Experts are aware of some risk factors linked to postpartum depression (PPD). However, nobody is completely sure what causes it. Doctors say that PPD is effectively treatable, either with support groups and counseling, or such help combined with medication.
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Fast facts on postpartum depression
Here are some key points about postpartum depression. More detail and supporting information is in the main article.
- PPD normally appears 4 to 6 weeks after giving birth
- Usually there is no clear cause of the depression
- PPD affects approximately 1 in 7 new mothers
- An estimated 10% of fathers also experience PPD
- PPD appears to be more prevalent in urban areas
- Symptoms include feeling trapped, overwhelmed, a loss of appetite and reduced libido
- A significant proportion of mothers with postpartum depression do not tell people how they feel
- Sufferers often have thoughts about harming their baby, although this very rarely occurs
- A complicated labor can be a contributing factor to PPD
- PPD is considered a subtype of major depression.
What is postpartum depression?
Postpartum depression affects approximately 1 in 7 new mothers.
PPD, also known as postnatal depression (PND), is a type of depression that affects some women after having a baby. Typically, it develops within four to six weeks after giving birth, but can sometimes take several months to appear. Usually, there is no clear reason for the depression. The patient may experience fatigue, sadness, reduced libido, episodes of crying, irritability, anxiety, and irregular sleeping patterns.
There is absolutely no link between postpartum depression and not loving your baby. Postpartum depression is a clinical illness and not a character weakness. It is important that people with signs and symptoms see their doctor immediately.
Even though doctors and the general public are much more aware of postpartum depression today, a considerable number of women suffer in silence. A study carried out by 4Children, a UK charity, found that half of all women across the UK with postpartum depression do not see a healthcare professional about their problem.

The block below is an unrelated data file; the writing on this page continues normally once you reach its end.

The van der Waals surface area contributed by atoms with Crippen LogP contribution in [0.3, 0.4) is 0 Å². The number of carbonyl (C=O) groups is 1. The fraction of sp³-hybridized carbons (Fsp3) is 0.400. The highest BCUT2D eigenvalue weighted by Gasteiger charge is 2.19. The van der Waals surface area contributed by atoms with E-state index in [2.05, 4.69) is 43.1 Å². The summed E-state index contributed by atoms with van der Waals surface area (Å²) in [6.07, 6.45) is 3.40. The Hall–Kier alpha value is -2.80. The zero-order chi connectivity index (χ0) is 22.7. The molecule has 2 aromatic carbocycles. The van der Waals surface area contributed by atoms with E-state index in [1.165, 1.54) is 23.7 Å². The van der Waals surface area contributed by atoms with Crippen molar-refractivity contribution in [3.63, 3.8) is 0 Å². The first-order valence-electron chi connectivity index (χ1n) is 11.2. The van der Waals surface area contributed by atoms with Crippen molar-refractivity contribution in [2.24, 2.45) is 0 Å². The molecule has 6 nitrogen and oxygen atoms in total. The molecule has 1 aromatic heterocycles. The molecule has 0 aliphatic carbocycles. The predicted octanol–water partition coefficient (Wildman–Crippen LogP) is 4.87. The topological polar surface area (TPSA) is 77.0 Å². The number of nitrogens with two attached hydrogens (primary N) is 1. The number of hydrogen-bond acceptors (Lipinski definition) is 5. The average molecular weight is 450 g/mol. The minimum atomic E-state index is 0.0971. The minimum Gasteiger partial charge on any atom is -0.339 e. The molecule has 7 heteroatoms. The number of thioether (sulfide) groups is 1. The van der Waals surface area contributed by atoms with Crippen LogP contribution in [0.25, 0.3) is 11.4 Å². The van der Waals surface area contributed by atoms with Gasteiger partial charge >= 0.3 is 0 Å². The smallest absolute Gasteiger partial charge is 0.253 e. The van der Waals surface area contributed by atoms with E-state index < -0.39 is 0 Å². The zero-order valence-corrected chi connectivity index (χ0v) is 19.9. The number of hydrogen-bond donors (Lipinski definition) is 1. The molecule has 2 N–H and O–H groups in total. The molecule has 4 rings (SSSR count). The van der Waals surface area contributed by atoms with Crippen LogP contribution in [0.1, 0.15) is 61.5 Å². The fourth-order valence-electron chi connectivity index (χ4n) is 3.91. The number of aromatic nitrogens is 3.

Researchers from the Eastern Virginia Medical School, Norfolk, VA, found that approximately 10% of fathers experience postpartum or prenatal depression. They added that the highest rates are three to six months after childbirth.
Postpartum depression prevalenceResearchers from Northwestern Medicine reported in JAMA Psychiatry that postpartum depression affects approximately 1 in every 7 new mothers.
In their study, involving over 10,000 mothers, they also found that close to 22% of them had been depressed when they were followed up 12 months after giving birth.
Team leader, Dr. Katherine L. Wisner recommends that all pregnant women and new mothers be screened for depressive symptoms. She says:
"In the U.S., the vast majority of postpartum women with depression are not identified or treated even though they are at higher risk for psychiatric disorders. It's a huge public health problem. A woman's mental health has a profound effect on fetal development as well as her child's physical and emotional development."Wisner and team discovered that:
- 19.3% of the women who had been screened for depression had considered hurting themselves
- A sizeable proportion of mothers who had screened positive for postpartum depression had had some kind of depression before, as well as an anxiety disorder
- Bipolar disorder is frequently diagnosed late. After giving birth a woman is at a much higher risk of episodes of mania.
On the next page, we look at the symptoms, causes and diagnosis of postpartum depression.